In a September 12, 2016 decision written by Judge Arlene Singer and joined by Judges Mark Pietrykowski and James Jensen, the Sixth District affirmed the lower court, holding that the licensing provisions at issue violated the Ohio Constitution’s single-subject rule, were an unlawful delegation of the state’s licensing authority and constituted an undue burden on a woman’s right to obtain an abortion.
Read the oral argument preview of the case here.
Fourteenth Amendment of the United States Constitution (“No State shall make or enforce any law which shall abridge the privileges or immunities of citizens of the United States; nor shall any State deprive any person of life, liberty, or property, without due process of law; nor deny to any person within its jurisdiction the equal protection of the laws.”)
(“No bill shall contain more than one subject, which shall be clearly expressed in its title. No law shall be revived or amended unless the new act contains the entire act revived, or the section or sections amended, and the section or sections amended shall be repealed.”)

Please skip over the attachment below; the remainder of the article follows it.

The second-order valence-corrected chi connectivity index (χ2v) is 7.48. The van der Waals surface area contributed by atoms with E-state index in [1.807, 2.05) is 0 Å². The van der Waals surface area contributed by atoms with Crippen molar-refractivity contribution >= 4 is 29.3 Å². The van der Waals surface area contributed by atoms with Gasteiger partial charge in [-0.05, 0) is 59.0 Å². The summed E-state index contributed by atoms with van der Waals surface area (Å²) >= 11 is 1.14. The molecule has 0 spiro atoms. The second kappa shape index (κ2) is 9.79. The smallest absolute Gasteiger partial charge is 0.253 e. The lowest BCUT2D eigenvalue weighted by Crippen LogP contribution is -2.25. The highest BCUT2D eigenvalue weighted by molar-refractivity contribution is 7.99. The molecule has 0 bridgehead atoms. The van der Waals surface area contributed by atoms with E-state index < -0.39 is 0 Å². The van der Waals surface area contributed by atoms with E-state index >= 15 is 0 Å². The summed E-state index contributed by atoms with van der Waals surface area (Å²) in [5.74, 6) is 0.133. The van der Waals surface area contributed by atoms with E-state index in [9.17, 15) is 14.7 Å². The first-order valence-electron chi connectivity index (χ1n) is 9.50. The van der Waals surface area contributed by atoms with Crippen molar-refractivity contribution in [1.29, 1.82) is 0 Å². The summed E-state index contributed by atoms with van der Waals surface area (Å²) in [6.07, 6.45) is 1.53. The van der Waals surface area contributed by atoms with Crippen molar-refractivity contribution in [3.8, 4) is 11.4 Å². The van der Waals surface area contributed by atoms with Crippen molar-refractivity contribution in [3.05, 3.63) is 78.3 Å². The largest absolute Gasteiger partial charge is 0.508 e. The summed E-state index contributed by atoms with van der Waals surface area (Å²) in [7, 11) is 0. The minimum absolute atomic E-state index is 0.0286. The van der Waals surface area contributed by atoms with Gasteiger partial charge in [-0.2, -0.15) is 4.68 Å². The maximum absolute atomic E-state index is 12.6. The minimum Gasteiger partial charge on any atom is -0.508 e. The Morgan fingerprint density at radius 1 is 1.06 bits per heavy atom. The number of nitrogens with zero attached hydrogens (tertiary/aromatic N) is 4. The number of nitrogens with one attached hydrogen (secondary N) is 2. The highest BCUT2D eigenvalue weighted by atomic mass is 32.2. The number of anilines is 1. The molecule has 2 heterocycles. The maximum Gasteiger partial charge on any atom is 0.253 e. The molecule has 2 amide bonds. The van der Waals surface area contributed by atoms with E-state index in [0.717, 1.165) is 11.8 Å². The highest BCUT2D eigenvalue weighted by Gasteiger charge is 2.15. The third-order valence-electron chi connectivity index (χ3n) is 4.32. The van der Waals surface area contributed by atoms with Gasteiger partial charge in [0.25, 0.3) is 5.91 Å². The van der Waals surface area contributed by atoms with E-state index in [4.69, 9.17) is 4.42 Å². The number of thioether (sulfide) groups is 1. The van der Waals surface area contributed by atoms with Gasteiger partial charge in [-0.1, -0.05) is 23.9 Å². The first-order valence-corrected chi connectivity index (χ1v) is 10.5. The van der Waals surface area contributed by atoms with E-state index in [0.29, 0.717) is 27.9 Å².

O.A.C. 3701-83-19(E) (Transfer agreement rule)
(“Each ASF shall have a written transfer agreement with a hospital for transfer of patients in the event of medical complications, emergency situations, and for other needs as they arise.”)
R.C. 3702.303 (Written transfer agreement statute)
(“(A) Except as provided in division (C) of this section, an ambulatory surgical facility shall have a written transfer agreement with a local hospital that specifies an effective procedure for the safe and immediate transfer of patients from the facility to the hospital when medical care beyond the care that can be provided at the ambulatory surgical facility is necessary, including when emergency situations occur or medical complications arise. A copy of the agreement shall be filed with the director of health.)
(C) The requirement for a written transfer agreement between an ambulatory surgical facility and a hospital does not apply if either of the following is the case: